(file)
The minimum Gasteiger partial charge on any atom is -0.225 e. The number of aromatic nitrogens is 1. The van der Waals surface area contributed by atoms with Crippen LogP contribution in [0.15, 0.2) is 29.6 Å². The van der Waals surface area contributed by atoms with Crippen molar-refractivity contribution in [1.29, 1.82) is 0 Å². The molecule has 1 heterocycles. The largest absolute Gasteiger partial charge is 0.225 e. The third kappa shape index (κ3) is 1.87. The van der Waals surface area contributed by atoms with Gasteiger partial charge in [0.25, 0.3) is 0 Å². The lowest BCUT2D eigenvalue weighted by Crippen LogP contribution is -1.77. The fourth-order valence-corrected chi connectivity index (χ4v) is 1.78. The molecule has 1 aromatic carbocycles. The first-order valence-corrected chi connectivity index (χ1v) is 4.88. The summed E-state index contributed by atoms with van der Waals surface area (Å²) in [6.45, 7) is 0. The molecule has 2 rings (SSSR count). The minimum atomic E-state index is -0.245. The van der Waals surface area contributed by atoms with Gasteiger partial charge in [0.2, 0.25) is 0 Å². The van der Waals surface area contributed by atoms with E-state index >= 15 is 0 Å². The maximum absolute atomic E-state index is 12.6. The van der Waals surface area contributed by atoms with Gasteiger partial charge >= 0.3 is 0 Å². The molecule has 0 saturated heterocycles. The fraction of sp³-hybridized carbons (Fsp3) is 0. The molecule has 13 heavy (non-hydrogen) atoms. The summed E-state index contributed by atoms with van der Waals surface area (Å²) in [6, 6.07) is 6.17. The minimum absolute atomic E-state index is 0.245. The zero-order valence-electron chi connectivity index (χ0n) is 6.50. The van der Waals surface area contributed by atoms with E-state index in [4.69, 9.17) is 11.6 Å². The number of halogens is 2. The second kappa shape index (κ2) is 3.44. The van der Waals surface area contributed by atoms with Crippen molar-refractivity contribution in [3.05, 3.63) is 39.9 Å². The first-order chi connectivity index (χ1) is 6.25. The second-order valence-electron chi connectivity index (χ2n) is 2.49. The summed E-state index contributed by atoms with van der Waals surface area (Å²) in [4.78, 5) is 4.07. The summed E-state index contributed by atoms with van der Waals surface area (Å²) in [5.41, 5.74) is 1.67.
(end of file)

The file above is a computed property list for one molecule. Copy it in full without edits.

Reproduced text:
The minimum Gasteiger partial charge on any atom is -0.225 e. The number of aromatic nitrogens is 1. The van der Waals surface area contributed by atoms with Crippen LogP contribution in [0.15, 0.2) is 29.6 Å². The van der Waals surface area contributed by atoms with Crippen molar-refractivity contribution in [1.29, 1.82) is 0 Å². The molecule has 1 heterocycles. The largest absolute Gasteiger partial charge is 0.225 e. The third kappa shape index (κ3) is 1.87. The van der Waals surface area contributed by atoms with Gasteiger partial charge in [0.25, 0.3) is 0 Å². The lowest BCUT2D eigenvalue weighted by Crippen LogP contribution is -1.77. The fourth-order valence-corrected chi connectivity index (χ4v) is 1.78. The molecule has 1 aromatic carbocycles. The first-order valence-corrected chi connectivity index (χ1v) is 4.88. The summed E-state index contributed by atoms with van der Waals surface area (Å²) in [6.45, 7) is 0. The molecule has 2 rings (SSSR count). The minimum atomic E-state index is -0.245. The van der Waals surface area contributed by atoms with Gasteiger partial charge in [0.2, 0.25) is 0 Å². The van der Waals surface area contributed by atoms with E-state index >= 15 is 0 Å². The maximum absolute atomic E-state index is 12.6. The van der Waals surface area contributed by atoms with Gasteiger partial charge >= 0.3 is 0 Å². The molecule has 0 saturated heterocycles. The fraction of sp³-hybridized carbons (Fsp3) is 0. The molecule has 13 heavy (non-hydrogen) atoms. The summed E-state index contributed by atoms with van der Waals surface area (Å²) in [6, 6.07) is 6.17. The minimum absolute atomic E-state index is 0.245. The zero-order valence-electron chi connectivity index (χ0n) is 6.50. The van der Waals surface area contributed by atoms with E-state index in [4.69, 9.17) is 11.6 Å². The number of halogens is 2. The second kappa shape index (κ2) is 3.44. The van der Waals surface area contributed by atoms with Crippen molar-refractivity contribution in [3.05, 3.63) is 39.9 Å². The first-order chi connectivity index (χ1) is 6.25. The second-order valence-electron chi connectivity index (χ2n) is 2.49. The summed E-state index contributed by atoms with van der Waals surface area (Å²) in [4.78, 5) is 4.07. The summed E-state index contributed by atoms with van der Waals surface area (Å²) in [5.41, 5.74) is 1.67.